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By Mike Sandrolini
MAYWOOD | Maywood police chief Val Talley said there are no new leads at this point with regard to the shooting death of 14-year-old Michael Jones late last month.
“We’re asking anyone with information to provide that to us,” he said. “Officers are still doing investigations, and still working through investigative methods. Hopefully we’ll be able to resolve this over the next 30 to 60 days.”
Jones was shot multiple times at around 4 p.m. Wednesday, Aug. 30 in the 600 block of 11th Avenue in Maywood. He died the next morning at Loyola University Medical Center.
Talley said “our suspicions are” that the shooting was the result of gang-related activity.
“We don’t believe this young man was involved (in a gang),” he said. “He (Jones) could have been a misidentified person; he could have been somebody under (gang) recruitment (and) that (he) declined. There’s a whole host of ‘ifs’ that have to be ferreted by investigators.”
The funeral for Jones was held Sept. 9 at Rock of Ages Baptist Church in Maywood. Rev. Regi Ratliff referred to Jones as “Big Mike” and one of “Eternal Light Community Center’s former star members” in a Facebook post. He was described as a kind and gentle person.
Talley said Jones was to have been a freshman at Proviso East after attending Irving Middle School, but had not yet enrolled at East.
“That is my understanding, but that was the plan (for him to enroll),” he said.
Talley said the area in which the shooting occurred—the 600th block of 11th Avenue—“we are looking at it now as a hot spot (for gang activity).”
“Along Washington Avenue we’re starting to see an increase in a lot of shooting activities,” he said. “We’re concentrating a lot of our tactical investigative efforts around there. We have over the last 14 days seen a decrease in gang activity in Washington Park (located at10th and Washington).”
A vehicle was recovered at the scene of the shooting, but at this point, Talley said it’s not conclusive whether the vehicle was used by the suspects involved in Jones’ murder.
“They (investigators) finger-printed the vehicle and so those (results) haven’t come back so we don’t know what the relationship is,” he said. “Officers canvassed the area and some information was pulled. The officers follow up on any kind of leads they get, and all I can say at this time is that that was a suspect vehicle; the officers did collect evidentiary material on it and we’ll find out from that. All we can go by what people have told us.”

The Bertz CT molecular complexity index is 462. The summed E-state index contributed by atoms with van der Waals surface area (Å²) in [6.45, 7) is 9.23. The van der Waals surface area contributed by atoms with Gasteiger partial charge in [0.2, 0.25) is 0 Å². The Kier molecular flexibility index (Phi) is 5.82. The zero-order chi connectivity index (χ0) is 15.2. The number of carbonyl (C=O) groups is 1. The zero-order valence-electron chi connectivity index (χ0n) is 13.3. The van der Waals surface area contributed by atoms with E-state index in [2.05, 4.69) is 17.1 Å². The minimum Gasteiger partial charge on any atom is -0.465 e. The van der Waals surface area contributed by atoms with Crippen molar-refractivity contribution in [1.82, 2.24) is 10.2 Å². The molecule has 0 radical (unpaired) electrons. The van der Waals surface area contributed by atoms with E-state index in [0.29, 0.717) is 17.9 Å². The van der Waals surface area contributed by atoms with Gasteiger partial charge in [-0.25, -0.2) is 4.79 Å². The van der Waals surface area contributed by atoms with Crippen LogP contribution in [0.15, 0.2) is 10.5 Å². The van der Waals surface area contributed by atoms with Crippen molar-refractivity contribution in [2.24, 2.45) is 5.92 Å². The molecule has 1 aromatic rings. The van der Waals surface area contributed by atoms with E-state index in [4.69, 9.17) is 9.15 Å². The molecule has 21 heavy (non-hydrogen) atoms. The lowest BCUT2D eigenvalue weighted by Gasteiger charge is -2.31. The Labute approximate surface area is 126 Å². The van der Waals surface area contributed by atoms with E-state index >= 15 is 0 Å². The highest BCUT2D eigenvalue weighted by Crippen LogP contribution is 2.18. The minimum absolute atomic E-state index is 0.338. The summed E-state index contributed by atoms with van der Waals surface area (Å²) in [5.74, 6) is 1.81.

Talley noted that there are surveillance cameras in the area, and footage is being reviewed from those cameras.
“We have several of our (surveillance) cameras back online and any axillary cameras we have from residents that canvas the area,” he said. “Anything that we can pull; again, we’re asking the public that if they live around that area 11th avenue) to let us know.
“I know that there are cameras around 10th (Avenue) and we can probably see where they (suspects) were walking, because they weren’t driving; they were walking.”
Jones’ murder—the ninth homicide in the village this year—has struck a nerve within the community.
“It struck a nerve with us (at the police department),” Talley said. “As a police entity, all we can do is respond to crimes. We can be proactive, and we are; we have a community police officer and we try to keep an ear on what’s going on. But the community needs to tell us what they’re seeing because we can’t be everywhere.”
He urged parents to “involve your kids in activities.”
“Organized activities allow kids to hang around a certain type of kids and it allows them to learn good citizenship skills, good leadership traits so I advocate and recommend it,” he said. “I know that Dr. (Patrick) Hardy over at Proviso East has done a tremendous job in transforming what goes on. Even the younger kids, Ms. (Michelle) Hassan (the principal) over at Irving, I know that she has done a really good job.
“I just think this is where the community needs to be more involved. If it’s before school or during school hours, they need to be in school. After school hours they need to have after-school programs designed to give them something to do so they won’t be recruited by gangs or involve themselves in thievery or robbery.
“Hopefully it is a wake-up to the community and I say ‘we.’ I live here in town and it impacts me as a public administrator as well as a resident. We need to make sure that our kids feel safe.”